This is the UTTE watch by Arnold & Son, and apparently it is the world's thinnest tourbillon. The trend of watches getting ever chunkier year after year seems to live on without disturbance - but the race for the ultimate in finesse and subtle elegance can be just as stirring as well and the manufacture of Arnold & Son is here to prove that point by releasing something to excite those who admire such fine treats of horology. With their double-balance and earlier on with the inside-out watches they made it pretty clear that they are everything but shy when it comes to reaching beyond the strict frontiers of fine watch making. Now, however, they have ventured onto violent waters, proudly possessed by one of the ultra-thin greats: Piaget.
Technical extravagance is sometimes easier to achieve than creating something strictly abiding rules and borders - and when one sets himself to the challenge of originating something that's ultra-thin (the thinnest ever, in fact), suddenly those borders might feel uncomfortably close! Arnold & Son took their time with years in research and development while creating the thinnest tourbillon movement in the world. Those days are over and they have released their latest piece from the Instrument Collection - the one that favors clean, uncluttered looks to busy dials and overlapping scripts - they are here to dethrone Piaget, the previously undisputed king of ultra-thin.
This 2013 Baselworld novelty Ultra Thin Tourbillon Escapement (UTTE for short and as they like to refer it as) has a movement that is only 2.97 mm thick, something that definitely has to be seen in person to be fully appreciated! The size of the previous recorder movement of Piaget, the 600P is 3.5 mm in thickness. Further improvements over the "old king" is in the power reserve: with its double-barrels the UTTE movement has an impressive 80 hours of power reserve, nearly twice as much as that of the Piaget movement of 44 hours. As a final major difference the 600P has a power reserve as an additional function, while the A&S8200 has hours, minutes, and the tourbillon - since that it is a one-minute tourbillon and the grid for reading the seconds is provided as well, it could be considered as a seconds counter.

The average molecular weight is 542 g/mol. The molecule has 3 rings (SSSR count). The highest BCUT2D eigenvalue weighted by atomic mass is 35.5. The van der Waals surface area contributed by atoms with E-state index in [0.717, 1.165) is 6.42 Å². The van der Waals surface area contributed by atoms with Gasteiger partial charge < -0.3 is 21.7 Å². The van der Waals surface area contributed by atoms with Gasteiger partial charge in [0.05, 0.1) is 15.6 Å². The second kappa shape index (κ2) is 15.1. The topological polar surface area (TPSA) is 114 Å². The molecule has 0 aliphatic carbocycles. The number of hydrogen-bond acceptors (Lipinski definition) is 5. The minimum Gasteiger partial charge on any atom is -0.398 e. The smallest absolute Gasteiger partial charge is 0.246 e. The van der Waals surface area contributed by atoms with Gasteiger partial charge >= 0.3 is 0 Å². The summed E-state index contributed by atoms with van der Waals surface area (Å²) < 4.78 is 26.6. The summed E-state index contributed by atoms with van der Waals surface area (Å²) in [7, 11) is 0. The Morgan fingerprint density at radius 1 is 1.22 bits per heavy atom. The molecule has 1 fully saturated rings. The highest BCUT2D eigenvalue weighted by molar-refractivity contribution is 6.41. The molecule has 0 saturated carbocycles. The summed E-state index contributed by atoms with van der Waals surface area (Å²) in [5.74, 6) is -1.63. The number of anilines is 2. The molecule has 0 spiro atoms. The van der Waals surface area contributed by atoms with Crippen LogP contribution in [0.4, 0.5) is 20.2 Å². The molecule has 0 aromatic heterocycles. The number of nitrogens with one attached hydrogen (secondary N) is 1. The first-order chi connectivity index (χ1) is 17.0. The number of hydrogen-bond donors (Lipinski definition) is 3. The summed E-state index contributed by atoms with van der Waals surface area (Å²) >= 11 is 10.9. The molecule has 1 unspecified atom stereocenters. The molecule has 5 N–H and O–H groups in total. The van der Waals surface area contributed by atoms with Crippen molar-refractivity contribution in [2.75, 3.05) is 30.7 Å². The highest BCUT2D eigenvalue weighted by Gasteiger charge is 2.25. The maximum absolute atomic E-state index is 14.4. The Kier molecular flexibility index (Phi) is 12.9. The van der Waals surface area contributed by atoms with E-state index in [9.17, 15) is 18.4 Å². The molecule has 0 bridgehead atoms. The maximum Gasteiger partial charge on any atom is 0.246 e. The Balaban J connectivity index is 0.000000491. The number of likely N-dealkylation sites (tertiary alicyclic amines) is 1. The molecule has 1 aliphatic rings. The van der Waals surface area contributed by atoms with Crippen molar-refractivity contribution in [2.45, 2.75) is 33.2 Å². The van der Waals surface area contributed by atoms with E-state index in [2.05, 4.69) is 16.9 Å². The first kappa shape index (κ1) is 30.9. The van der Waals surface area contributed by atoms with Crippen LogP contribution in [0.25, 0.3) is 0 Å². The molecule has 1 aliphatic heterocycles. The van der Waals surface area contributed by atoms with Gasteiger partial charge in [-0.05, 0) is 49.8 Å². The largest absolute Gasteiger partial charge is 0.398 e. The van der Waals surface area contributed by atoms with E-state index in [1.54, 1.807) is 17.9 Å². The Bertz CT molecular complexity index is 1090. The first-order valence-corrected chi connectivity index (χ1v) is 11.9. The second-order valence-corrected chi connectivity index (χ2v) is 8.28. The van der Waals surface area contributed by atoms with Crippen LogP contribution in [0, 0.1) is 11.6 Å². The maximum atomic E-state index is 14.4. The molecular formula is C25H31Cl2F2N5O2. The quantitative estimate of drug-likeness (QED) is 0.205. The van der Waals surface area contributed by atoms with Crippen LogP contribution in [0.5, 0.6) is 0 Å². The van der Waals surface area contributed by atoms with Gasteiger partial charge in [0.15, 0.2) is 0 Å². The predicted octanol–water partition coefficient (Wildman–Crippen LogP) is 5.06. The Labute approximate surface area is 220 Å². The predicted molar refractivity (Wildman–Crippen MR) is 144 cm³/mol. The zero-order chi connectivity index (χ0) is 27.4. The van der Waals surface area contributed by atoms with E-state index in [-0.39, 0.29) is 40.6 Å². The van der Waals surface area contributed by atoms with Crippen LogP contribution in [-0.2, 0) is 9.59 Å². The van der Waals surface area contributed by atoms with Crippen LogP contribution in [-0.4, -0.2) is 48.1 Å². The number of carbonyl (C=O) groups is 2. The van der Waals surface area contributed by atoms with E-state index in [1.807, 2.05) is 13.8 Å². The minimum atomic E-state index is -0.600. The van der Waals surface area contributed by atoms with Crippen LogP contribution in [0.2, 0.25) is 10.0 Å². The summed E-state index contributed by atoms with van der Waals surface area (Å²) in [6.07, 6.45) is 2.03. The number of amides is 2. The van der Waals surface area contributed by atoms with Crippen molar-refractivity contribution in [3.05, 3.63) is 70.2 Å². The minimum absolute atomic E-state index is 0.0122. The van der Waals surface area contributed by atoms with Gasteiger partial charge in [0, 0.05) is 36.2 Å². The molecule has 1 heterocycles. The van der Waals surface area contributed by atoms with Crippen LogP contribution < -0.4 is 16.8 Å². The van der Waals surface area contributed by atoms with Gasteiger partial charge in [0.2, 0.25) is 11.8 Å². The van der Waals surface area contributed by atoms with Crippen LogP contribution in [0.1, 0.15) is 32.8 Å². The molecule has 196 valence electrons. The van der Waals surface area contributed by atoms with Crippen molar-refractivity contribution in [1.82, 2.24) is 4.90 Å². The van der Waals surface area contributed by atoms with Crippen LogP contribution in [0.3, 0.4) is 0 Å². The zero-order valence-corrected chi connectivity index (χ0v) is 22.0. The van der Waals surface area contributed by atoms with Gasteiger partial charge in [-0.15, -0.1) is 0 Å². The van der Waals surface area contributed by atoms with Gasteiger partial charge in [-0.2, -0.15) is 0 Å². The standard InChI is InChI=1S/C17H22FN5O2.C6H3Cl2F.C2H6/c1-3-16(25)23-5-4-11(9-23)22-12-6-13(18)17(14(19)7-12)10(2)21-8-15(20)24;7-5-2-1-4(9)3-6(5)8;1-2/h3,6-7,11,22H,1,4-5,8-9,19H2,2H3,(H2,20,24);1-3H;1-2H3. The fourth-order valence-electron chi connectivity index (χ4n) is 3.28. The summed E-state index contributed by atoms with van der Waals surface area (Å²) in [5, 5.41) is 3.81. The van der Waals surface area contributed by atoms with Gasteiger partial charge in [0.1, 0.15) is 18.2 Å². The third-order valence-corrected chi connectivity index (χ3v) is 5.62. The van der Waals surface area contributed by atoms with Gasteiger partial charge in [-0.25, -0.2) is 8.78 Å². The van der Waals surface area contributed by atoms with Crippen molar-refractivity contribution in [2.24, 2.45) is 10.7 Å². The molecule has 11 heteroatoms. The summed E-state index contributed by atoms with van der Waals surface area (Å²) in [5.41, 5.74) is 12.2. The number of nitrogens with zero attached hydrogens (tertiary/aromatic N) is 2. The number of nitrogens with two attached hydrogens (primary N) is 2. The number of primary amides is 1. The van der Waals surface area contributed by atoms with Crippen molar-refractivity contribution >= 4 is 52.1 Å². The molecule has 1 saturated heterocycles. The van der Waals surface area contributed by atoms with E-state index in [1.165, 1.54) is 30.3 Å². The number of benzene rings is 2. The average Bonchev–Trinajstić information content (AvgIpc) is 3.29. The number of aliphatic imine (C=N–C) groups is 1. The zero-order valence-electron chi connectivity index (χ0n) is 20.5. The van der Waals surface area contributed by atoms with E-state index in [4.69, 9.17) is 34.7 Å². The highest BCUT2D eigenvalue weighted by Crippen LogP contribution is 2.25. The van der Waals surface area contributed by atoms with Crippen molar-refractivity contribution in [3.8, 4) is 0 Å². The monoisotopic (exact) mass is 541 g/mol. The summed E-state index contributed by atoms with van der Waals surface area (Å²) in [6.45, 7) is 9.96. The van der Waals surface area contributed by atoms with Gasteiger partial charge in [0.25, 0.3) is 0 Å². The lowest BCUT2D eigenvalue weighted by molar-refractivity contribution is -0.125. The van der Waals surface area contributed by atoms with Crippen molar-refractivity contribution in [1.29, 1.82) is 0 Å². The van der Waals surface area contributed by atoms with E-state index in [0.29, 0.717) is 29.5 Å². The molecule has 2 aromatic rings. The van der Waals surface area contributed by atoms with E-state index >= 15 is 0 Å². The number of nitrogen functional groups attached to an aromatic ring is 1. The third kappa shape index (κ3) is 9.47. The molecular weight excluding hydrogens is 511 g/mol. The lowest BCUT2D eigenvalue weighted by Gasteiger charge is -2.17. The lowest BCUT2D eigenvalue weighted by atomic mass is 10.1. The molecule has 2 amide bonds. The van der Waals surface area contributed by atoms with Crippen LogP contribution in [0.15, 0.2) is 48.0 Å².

Onto the similarities: both movements sport a flying tourbillon, so there are no bridges holding the rotating cage from above. The reasoning behind this choice is two-fold: it takes away 'undesired' thickness, and it allows for a clearer view on the tourbillon - that is a most welcome solution as the cage in the UTTE movement is rather large at 14 mm in diameter! The cage itself is built to be spherical and hence is 'devoid of any flat surfaces', and as a final step to provide the absolute viewing pleasure it has been raised from the plane of the movement all the way through the dial, making it to the same height as the hour and minute hands.
The A&S8200 calibre will make it into two models, each of which will be hand-built in a limited edition of 50 of the 18-carat red gold version with silvery-white Cotes de Geneve rayonnantes dial, and another 50 of the (fairly scarcely used) palladium version with the light-grey, straight Cotes de Geneve dial for more bold contemporary aesthetics. Either of these 42 mm wide cases will have a thickness of just 8.34 mm with sapphire crystals in the front and at the back of the watch. Price of the red gold version is 68,420 Swiss francs, while the one in palladium will cost 59,400 francs.
In today's world of horology, when there are simultaneous races being fought for the fastest, the largest, the most complicated of watches it can truly be a good idea for a manufacture to relax and quietly create something ultra-fine, ultra-hard to beat: something ultra-thin. Less is often more, and this paradox could very well be that extra bit of help putting Arnold & Son on the wish-list of more collectors and watch lovers alike. arnoldandson.com